Above: Michael Phelps in SpeedoFastskin3 racing suit with goggles, 2012. Image courtesy of Speedo International Limited.
Top: Chris Hoy at the London 2012 Velodrome by Hopkins Architects.
Over 100 pieces of sporting equipment and clothing from over 30 different types of activity are on display, including racing bicycles, rowing boats, bobsleighs, Paralympic wheelchairs and F1 cars.
Above: Mark Cavendish wearing Oakley Radarlock. Image courtesy of Oakley.
There's also a section dedicated to sporting controversies, showcasing design improvements that have been withdrawn or outlawed because they're so effective they're seen to create an unfair advantage.
Above: London 2012 Velodrome by Hopkins Architects.
Other categories are Sport and Fashion, notably Hussain Chalayan’s Puma Collection and Stella McCartney’s Team GB Kit, and Training and Safety where visitors can try out some of the equipment for themselves.
Above: Radarlock Path – Blood Orange with Fire Iridium Polarized by Oakley. Image courtesy of Oakley.
The show continues until 18 November.
Above: Williams FW33 F1 Racing Car.
Exhibition photographs are by Luke Hayes.
Here's some more information from the Design Museum:
Designed to Win
In association with Oakley
Designed to Win celebrates the ways in which design and sport are combined, pushing the limits of human endeavour to achieve records and victories of increasing significance and wonder. From the design of F1 cars to running shoes, racing bikes to carbon fibre javelins, the quest for enhanced performance and function is endless. Designed to Win explores the various way in which design has shaped the sporting world, celebrating the introduction of revolutionary new materials such as Neoprene and carbon fibre, new technologies, fashions and sporting equipment, all of which have transformed sporting enterprise.
Designed to Win demonstrates the process of designing sporting equipment and its various influences, including material innovations, sporting constraints, nature and science. With new innovations and continued refinement, athletes have become faster, stronger and fitter, in turn transforming the role of sport beyond the sporting arena and now encompassing areas as diverse as fashion, advertising, art, film, design, business and politics.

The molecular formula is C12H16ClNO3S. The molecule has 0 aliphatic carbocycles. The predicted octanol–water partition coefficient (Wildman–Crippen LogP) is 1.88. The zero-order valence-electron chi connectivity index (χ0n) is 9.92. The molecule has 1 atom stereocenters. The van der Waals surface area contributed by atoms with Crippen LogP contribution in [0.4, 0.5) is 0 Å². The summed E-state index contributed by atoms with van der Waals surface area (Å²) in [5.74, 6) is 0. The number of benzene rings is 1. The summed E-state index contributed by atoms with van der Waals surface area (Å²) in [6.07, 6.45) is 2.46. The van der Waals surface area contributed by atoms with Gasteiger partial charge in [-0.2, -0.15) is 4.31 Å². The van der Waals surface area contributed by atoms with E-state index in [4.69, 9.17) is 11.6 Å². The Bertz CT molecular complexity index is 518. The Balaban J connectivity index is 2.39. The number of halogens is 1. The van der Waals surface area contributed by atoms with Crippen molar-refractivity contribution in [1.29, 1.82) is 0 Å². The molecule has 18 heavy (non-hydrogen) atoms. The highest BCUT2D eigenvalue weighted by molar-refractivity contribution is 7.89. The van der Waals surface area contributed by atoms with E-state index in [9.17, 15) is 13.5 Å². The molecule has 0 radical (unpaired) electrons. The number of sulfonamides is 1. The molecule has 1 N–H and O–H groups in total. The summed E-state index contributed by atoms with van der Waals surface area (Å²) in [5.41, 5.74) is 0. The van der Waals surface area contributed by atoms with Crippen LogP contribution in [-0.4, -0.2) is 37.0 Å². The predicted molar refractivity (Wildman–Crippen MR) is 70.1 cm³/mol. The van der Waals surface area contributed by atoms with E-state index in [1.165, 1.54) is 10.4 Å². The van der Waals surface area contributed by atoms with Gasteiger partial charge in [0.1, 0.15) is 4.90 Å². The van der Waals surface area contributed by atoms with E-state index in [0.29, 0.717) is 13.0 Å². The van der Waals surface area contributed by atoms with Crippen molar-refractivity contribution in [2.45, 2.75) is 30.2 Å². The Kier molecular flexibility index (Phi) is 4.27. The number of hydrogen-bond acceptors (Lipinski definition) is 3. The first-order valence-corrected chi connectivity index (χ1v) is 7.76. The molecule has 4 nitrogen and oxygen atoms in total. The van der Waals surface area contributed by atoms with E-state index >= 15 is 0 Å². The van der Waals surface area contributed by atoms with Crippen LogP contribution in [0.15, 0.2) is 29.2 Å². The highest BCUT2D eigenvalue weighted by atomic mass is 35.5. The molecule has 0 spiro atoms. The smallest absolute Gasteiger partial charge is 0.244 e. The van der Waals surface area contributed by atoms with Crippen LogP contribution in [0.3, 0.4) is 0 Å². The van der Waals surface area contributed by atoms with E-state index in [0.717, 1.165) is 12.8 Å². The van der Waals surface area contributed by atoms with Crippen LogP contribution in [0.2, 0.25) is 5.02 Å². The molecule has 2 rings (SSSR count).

Above: Williams FW33 F1 Racing Car.
The exhibition explores key moments where design has played a significant role in progressing sport and looks at themes of safety and performance. The exhibition highlights examples where sporting bodies have intervened to limit the effects of ‘technological doping’, where new equipment is deemed to give some athletes an unfair advantage over others. Raising the question, where does human ability stop and the contest between designers, scientists and engineers begin? By examining celebrated sporting moments and the sense of shared celebration and spectacle, the exhibition will look at not just how design can influence sport, but also how sport has influenced design, art and culture.
Above: manequins wearing outfits for different sports.
Global marketing campaigns and sports fashion lines reap huge financial rewards and in a profession where the difference between winning and losing can be as little as a fraction of a second, the importance of design is of paramount importance. Advances in sports training, sportswear and health science have resulted in enhanced performance and a greater understanding of the human body. Design to Win also looks at how design has revolutionised sports opportunities for people with physical impairments.
Above: exterior of the Design Museum.
Film clips, photography, models and interviews will be on display alongside interactive displays, sporting equipment and timelines.
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